(via a distributor like Tunecore or CDBaby.) It is your responsibility to pay the royalties to the publisher. However you can use a service like Limelight to do this for you if you buy your licensing through them. See below for further details.
Digital downloads for sale in territories outside the U.S
The situation is different outside the US, You can use a distributor like Tunecore or CDBaby to distribute your downloads to non-US stores such as iTunes in the UK, or Amazon UK – royalties are collected from the store automatically by local performing rights societies e.g. PRS in the UK. Your band never see that portion of the revenue, and neither does your distributor – the digital download provider e.g. Amazon UK pay any royalties owed directly to the local performing rights society, who pay the publisher. Any money you receive for download sales via the distributor has already had the royalties deducted.
Licensing physical CDs, digital downloads, ring tones, and streaming off your own website:
If you are based in the US…
While there are ways to get the correct licensing yourself, perhaps the easiest way to this is through Limelight’s song clearance service. Pay Limelight in advance for the number of copies that you estimate you will sell. At the time of press, Limelight’s costs are an initial $15 per type of sale (whether CD, download, stream, or ringtone), plus a cost per item that you are paying to cover. If you are close to selling more than the initial amount purchased, you can order more at the same cost per item and a further $7.50 per batch (some volume discounts are available)
Advance royalty costs on top of the service fee are as follows:
- Per stream off your music player: $0.01
- Per download or CD sale if song is under 5 mins: $0.091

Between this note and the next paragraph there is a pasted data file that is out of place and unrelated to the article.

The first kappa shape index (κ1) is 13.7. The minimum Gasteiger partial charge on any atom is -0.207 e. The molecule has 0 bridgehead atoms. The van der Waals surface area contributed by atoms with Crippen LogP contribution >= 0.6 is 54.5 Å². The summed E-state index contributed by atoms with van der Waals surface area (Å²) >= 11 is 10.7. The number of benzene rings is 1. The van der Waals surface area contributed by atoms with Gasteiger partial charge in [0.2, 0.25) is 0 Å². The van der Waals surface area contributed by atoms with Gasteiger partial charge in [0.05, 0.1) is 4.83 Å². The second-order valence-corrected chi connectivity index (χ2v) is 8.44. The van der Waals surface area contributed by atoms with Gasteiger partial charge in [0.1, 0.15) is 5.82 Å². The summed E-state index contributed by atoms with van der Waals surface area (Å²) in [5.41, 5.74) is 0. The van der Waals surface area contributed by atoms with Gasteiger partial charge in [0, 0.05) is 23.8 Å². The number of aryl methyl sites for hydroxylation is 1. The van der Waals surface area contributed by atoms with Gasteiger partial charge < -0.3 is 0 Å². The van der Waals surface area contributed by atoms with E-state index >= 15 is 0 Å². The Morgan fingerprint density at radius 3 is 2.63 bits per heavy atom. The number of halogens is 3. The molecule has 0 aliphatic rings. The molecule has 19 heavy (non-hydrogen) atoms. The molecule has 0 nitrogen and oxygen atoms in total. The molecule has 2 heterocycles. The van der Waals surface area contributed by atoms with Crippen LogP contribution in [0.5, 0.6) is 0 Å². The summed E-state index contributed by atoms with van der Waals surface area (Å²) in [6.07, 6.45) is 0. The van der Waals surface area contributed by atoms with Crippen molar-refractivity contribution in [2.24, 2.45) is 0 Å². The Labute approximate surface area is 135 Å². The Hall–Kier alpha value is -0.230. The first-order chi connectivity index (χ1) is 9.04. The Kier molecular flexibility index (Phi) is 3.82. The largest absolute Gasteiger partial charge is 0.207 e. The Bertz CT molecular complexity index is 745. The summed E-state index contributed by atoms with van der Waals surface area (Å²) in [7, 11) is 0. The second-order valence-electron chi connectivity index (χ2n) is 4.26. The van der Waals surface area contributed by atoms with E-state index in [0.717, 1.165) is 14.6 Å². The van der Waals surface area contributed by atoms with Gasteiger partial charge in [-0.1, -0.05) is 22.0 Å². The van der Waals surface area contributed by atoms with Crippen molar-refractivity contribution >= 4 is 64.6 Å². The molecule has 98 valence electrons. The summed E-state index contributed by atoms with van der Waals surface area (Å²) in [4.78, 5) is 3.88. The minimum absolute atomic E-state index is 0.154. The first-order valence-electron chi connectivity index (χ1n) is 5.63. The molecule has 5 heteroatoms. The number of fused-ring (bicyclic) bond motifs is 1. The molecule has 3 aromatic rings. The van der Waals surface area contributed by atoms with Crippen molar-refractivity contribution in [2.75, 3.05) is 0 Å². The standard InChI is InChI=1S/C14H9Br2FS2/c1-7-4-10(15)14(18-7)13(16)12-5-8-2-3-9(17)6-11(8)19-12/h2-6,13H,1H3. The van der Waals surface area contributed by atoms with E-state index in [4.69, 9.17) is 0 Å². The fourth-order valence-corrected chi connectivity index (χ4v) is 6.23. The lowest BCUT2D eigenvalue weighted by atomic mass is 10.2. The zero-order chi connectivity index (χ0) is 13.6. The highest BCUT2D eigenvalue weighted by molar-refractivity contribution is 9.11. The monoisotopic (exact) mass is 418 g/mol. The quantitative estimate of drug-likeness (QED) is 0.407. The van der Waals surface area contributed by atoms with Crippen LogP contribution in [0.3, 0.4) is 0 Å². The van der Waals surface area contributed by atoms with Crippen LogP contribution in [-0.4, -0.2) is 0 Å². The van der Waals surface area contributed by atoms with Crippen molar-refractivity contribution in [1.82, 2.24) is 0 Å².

- Per download or CD sale if song is 5 minutes in length or longer: $0.0175 per minute or fraction thereof per unit.
Are you based in the UK?
If so, the situation is slightly more complicated. Limelight can still be used to cover your music player streams, digital downloads from US stores and ringtones. However, if you are getting CDs manufactured in the UK, you will need to buy licenses from the local licensors, in this case MCPS/PRS. (if you get them manufactured in the US, I assume you could still use Limelight.)
Are your CDs for promo use only?
i.e. will you be giving them away free to reviewers, broadcasters etc? If so, apply for an AP4 license, at a cost of £0.005p per copy manufactured
Are your CDs for retail sale?
If so apply for the AP2 licence. Costs are 8.5% of Published Dealer Price (PDP), or if unavailable, 6.5% of Retail Price (RP) multiplied by the number of copies manufactured. The AP2 also allows you to create royalty free 25% of the first manufacture for use as promo copies. If this is enough for you, it will negate the need for a separate AP4.
Can I sell my cover on Bandcamp.com?
I want to give the cover song away for free – do I have to pay for that too?
Yes, whether you are using Youtube, or distributing your own free mp3s or CDs, you will still need to apply the same licensing rules above.
Summary of cover required:
For each cover tune, a UK or US musician will need any or all of the following:
- a Limelight license to cover US digital downloads, ringtone and music player streams
- if US: a physical CD licence from Limelight to cover copies shipped
- if UK: an AP2 license from MCPS/PRS to sell CDs (or an AP4 license if they are for promo only)
- a sync license from the publisher to synchronise that song to video from Youtube
- a signed written agreement from the publisher in order to sell covers on Bandcamp.
You should be covered without additional licensing in the following situations:
- playing covers in live music venues (covered by the venue)
- commercial radio (covered by the station)
- streaming sites such as Spotify (covered by the site)
- digital download stores outside the US (covered by the download store), although I profess not to know every country’s arrangements for collecting royalty payments
Once again, this is the fruits of my web research and I do not warrant it to be 100% correct– I hope you find it useful, but if you want expert legal advice I would recommend a legal expert, strangely enough!
Writer: Dan Hepner – Follow Dan on Twitter